Skip to main content


Court of Appeals of Georgia.



Decided: September 29, 2021

McLaughlin Law Firm, Charles R. Beans, Atlanta, for Appellant. The Zagoria Law Firm, David Michael Zagoria, Atlanta, for Appellee.

A college student riding a motorized skateboard collided with a cyclist, got hurt, and sued the cyclist. Before trial, the trial court excluded evidence that the skateboarder was not wearing a helmet at the time of the collision. But the court grounded this ruling only in a purported “public policy” that the court “imported” from state statutes that do not cover motorized skateboards. This is not a valid legal basis for excluding evidence, so we reverse the trial court's evidentiary ruling.


This case arises out of the collision of two Georgia Tech students, Brydan Rogers and Joseph Stockert. For our purposes, the details mostly don't matter, but for context: Rogers was riding his motorized skateboard (a “Boosted Board V2 Dual Plus”) on campus. As he approached an intersection, he sped up to beat a yellow light. Stockert, who was riding his bicycle through the same intersection, said he did not see Rogers coming in his direction. They crashed into each other in the middle of the intersection, and Rogers suffered skull and facial fractures as well as cuts and scarring on his face and forehead.

Rogers sued Stockert in tort to recover for his injuries. Before trial, Rogers moved to exclude evidence that he was not wearing a helmet at the time of the collision. After an evidentiary hearing, the trial court granted the motion. The court noted two state statutes that require cyclists under the age of 16 and riders of electric bicycles to wear helmets, and each preclude using the violation of those requirements as evidence of negligence or liability, see OCGA §§ 40-6-296 (d) (2) (cyclists under 16), 40-6-303 (c) (5) (electric bicycles). Acknowledging that those statutes do not cover motorized skateboards, the court “import[ed] the public policy from” those statutes and “appl[ied] that public policy to [Rogers’] motorized skateboard.” We granted Stockert's application for interlocutory appeal from that ruling.


We review rulings on motions in limine for abuse of discretion. Mark v. Agerter, 332 Ga. App. 879, 879, 775 S.E.2d 235 (2015). And an abuse of discretion occurs when the trial court commits a significant legal error that affects the exercise of discretion. Rockdale Hosp. v. Evans, 306 Ga. 847, 851 (2) (b), 834 S.E.2d 77 (2019).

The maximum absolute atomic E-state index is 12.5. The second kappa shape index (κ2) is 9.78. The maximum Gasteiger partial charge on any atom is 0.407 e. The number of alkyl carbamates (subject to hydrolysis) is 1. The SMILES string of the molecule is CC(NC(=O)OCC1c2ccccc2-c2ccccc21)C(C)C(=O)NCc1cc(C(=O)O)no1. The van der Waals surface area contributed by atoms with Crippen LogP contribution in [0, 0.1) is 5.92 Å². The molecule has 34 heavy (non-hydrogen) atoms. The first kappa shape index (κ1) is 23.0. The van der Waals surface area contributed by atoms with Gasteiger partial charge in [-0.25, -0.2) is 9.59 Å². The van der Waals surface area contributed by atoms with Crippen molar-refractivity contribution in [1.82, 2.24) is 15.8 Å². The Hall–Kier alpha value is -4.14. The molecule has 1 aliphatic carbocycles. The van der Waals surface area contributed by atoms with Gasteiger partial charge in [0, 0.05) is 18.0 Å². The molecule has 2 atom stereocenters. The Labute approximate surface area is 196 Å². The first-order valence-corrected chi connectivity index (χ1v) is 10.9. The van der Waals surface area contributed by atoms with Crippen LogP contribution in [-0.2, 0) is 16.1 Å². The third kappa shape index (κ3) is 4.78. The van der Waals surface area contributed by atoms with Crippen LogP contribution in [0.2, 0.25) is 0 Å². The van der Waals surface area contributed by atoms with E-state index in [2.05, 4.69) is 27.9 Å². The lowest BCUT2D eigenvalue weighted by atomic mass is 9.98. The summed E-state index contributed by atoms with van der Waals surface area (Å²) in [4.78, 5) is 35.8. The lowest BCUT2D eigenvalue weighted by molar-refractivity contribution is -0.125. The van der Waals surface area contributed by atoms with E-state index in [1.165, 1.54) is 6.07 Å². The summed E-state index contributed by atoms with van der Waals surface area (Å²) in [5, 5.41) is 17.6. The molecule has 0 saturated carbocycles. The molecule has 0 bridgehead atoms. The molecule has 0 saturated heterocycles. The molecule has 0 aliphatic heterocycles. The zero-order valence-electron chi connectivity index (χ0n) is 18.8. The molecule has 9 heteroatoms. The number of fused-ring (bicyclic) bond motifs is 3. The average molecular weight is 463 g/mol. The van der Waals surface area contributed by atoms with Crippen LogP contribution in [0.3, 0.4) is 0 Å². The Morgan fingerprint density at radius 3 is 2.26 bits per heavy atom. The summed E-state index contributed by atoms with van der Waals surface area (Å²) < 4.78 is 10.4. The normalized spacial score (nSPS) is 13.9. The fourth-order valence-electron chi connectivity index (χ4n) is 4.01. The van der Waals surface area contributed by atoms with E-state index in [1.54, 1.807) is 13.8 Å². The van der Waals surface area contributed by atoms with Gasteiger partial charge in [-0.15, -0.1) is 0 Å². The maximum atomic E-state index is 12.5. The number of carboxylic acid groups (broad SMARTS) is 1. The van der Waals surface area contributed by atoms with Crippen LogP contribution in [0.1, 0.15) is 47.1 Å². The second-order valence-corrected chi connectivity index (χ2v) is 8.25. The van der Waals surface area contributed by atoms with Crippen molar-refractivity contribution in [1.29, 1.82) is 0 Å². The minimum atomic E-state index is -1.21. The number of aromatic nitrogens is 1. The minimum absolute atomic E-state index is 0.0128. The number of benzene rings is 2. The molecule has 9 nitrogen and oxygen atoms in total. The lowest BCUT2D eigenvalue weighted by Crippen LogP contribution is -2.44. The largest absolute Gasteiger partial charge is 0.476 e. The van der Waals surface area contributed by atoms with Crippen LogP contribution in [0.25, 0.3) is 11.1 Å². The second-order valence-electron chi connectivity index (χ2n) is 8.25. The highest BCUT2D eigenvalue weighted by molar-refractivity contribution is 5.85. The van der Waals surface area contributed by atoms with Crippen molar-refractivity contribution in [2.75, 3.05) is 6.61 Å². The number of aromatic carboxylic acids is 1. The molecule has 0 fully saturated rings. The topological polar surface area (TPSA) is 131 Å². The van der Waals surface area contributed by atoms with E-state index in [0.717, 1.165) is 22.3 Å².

On appeal, Stockert argues that the trial court abused its discretion by excluding evidence based only on the “public policy” behind statutory exclusions that do not apply to riders of motorized skateboards. We agree.

Evidence is properly excluded on one of two grounds: either the evidence is not relevant, or a specific exclusionary rule applies. OCGA § 24-4-402; see State v. Orr, 305 Ga. 729, 736 (3), 827 S.E.2d 892 (2019) (“[R]elevant evidence is admissible unless a specific exception applies.” (citing OCGA § 24-4-402 (‘‘Rule 402’’)). Here, the trial court did not address relevance, so its decision to exclude the no-helmet evidence stands or falls on whether a specific exclusionary rule applies.

The universe of specific exclusionary rules is limited by statute. First, Georgia's Rule 402 explains that otherwise relevant evidence may be excluded based on rules grounded in “constitutional or statutory authority.” OCGA § 24-4-402. The Evidence Code's “specific and detailed exclusionary rules” are the obvious example. Orr, 305 Ga. at 738 (3), 827 S.E.2d 892 (2019); see, e.g., OCGA §§ 24-4-403, 24-4-407 through 24-4-412.1 Second, OCGA § 24-1-2 (e) grandfathers in old common law exclusionary rules—those rules which predate Georgia's current Evidence Code—in the rare instances (if there are any) when such rules haven't been “modified by statute.” See Chrysler Group, LLC v. Walden, 303 Ga. 358, 364 (II) (A), 812 S.E.2d 244 (2018) (rejecting the old party-wealth-evidence rule as abrogated by the new Evidence Code).2 That's it: that's the list. Under our Evidence Code, these are the only possible sources of specific exclusionary rules. See Orr, 305 Ga. at 738–39 (3), 827 S.E.2d 892; see also United States v. Lowery, 166 F.3d 1119, 1125 (II) (B) (11th Cir. 1999) (explaining that the exceptions in Federal Rule 402 are “an exclusive list of the sources of authority for exclusion of evidence in federal court”); State v. Almanza, 304 Ga. 553, 556 (2), 820 S.E.2d 1 (2018) (“if a rule in the new Evidence Code is materially identical to a Federal Rule of Evidence, we look to federal case law”).